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Each fall, bowhunters descend on the western Rocky Mountains in pursuit of elk. Most have done their research and prepared mentally and physically for the daunting task. However, many overlook the importance of toting a compound bow and arrow combination loaded with the accessories needed to hunt such unforgiving terrain—don’t be that hunter.
There are certain things you need in an elk bow that you don’t need in a whitetail bow. Both bows will get the job done on either animal, if everything goes to plan. But there’s a lot more that can go wrong in the mountains. If you want to get the most out of your bow—and want to stay in the game—while you’re chasing bulls in the backcountry, here is how to set up your compound.
Pick a Bow Designed For Accuracy, Not Speed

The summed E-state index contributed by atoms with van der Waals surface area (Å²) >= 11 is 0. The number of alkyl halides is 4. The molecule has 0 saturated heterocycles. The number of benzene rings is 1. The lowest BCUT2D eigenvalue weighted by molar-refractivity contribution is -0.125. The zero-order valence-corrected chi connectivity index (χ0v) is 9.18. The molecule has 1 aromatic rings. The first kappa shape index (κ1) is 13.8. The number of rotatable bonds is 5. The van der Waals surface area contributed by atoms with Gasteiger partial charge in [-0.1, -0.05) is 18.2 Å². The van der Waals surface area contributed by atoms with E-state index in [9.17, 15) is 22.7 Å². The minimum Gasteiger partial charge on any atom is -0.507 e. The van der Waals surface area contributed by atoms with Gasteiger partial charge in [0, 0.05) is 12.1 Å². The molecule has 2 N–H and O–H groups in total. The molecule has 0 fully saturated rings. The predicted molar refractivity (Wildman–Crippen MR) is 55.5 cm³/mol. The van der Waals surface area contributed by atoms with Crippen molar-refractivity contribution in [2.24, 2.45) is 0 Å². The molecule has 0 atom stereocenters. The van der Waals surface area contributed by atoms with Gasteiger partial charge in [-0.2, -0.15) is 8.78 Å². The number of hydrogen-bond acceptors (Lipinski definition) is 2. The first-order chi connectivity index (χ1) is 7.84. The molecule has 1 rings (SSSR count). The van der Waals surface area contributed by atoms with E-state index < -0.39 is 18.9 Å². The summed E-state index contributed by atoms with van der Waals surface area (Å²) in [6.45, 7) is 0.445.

Backcountry hunters obsess about mass. Many weigh the entire contents of their pack, right down to individual bags of trail mix—every ounce counts in the mountains. When it comes to the bow you’ll be toting, weight is something to consider. While a bulletproof compound design is essential, you don’t want a bow with a naked weight heavier than 4.5 pounds. Why? You’ll be outfitting that bow with a bombproof sight, rest, stabilizer, and quiver loaded with arrows. Adding quality accessory items boosts overall weight, and you don’t want to carry a log up and down steep terrain for days on end. Hoyt’s Ventum 33 and Bowtech’s Solution are great examples. While both hit high-end feet per second (fps) ratings, each was built with shooting comfort in mind. Another great choice is the V3 31 from Mathews.